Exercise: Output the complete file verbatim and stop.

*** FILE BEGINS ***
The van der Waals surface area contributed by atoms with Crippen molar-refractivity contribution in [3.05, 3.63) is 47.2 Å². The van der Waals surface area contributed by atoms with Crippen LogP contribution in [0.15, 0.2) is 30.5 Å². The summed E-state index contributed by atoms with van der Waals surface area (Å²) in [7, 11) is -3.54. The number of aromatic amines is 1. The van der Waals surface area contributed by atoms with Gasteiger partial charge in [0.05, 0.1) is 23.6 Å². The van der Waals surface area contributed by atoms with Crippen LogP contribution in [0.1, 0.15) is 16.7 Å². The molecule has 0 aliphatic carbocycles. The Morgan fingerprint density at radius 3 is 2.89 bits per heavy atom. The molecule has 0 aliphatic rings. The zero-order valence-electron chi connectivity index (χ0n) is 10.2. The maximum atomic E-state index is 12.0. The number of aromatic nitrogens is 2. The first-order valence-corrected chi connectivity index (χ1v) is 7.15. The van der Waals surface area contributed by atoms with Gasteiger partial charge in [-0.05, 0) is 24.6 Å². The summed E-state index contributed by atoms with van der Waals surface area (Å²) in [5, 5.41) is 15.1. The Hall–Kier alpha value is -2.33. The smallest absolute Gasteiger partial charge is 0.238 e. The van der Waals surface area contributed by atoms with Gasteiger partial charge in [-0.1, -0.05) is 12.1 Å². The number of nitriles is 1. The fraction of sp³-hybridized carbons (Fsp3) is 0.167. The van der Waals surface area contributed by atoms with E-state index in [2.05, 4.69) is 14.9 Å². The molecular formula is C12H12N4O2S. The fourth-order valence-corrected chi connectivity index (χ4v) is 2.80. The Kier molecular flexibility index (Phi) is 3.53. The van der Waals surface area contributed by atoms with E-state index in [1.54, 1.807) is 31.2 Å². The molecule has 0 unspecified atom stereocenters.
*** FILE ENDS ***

The van der Waals surface area contributed by atoms with Crippen molar-refractivity contribution in [3.05, 3.63) is 47.2 Å². The van der Waals surface area contributed by atoms with Crippen LogP contribution in [0.15, 0.2) is 30.5 Å². The summed E-state index contributed by atoms with van der Waals surface area (Å²) in [7, 11) is -3.54. The number of aromatic amines is 1. The van der Waals surface area contributed by atoms with Gasteiger partial charge in [0.05, 0.1) is 23.6 Å². The van der Waals surface area contributed by atoms with Crippen LogP contribution in [0.1, 0.15) is 16.7 Å². The molecule has 0 aliphatic carbocycles. The Morgan fingerprint density at radius 3 is 2.89 bits per heavy atom. The molecule has 0 aliphatic rings. The zero-order valence-electron chi connectivity index (χ0n) is 10.2. The maximum atomic E-state index is 12.0. The number of aromatic nitrogens is 2. The first-order valence-corrected chi connectivity index (χ1v) is 7.15. The van der Waals surface area contributed by atoms with Gasteiger partial charge in [-0.05, 0) is 24.6 Å². The summed E-state index contributed by atoms with van der Waals surface area (Å²) in [5, 5.41) is 15.1. The Hall–Kier alpha value is -2.33. The smallest absolute Gasteiger partial charge is 0.238 e. The van der Waals surface area contributed by atoms with Gasteiger partial charge in [-0.1, -0.05) is 12.1 Å². The number of nitriles is 1. The fraction of sp³-hybridized carbons (Fsp3) is 0.167. The van der Waals surface area contributed by atoms with E-state index in [2.05, 4.69) is 14.9 Å². The molecular formula is C12H12N4O2S. The fourth-order valence-corrected chi connectivity index (χ4v) is 2.80. The Kier molecular flexibility index (Phi) is 3.53. The van der Waals surface area contributed by atoms with E-state index in [1.54, 1.807) is 31.2 Å². The molecule has 0 unspecified atom stereocenters.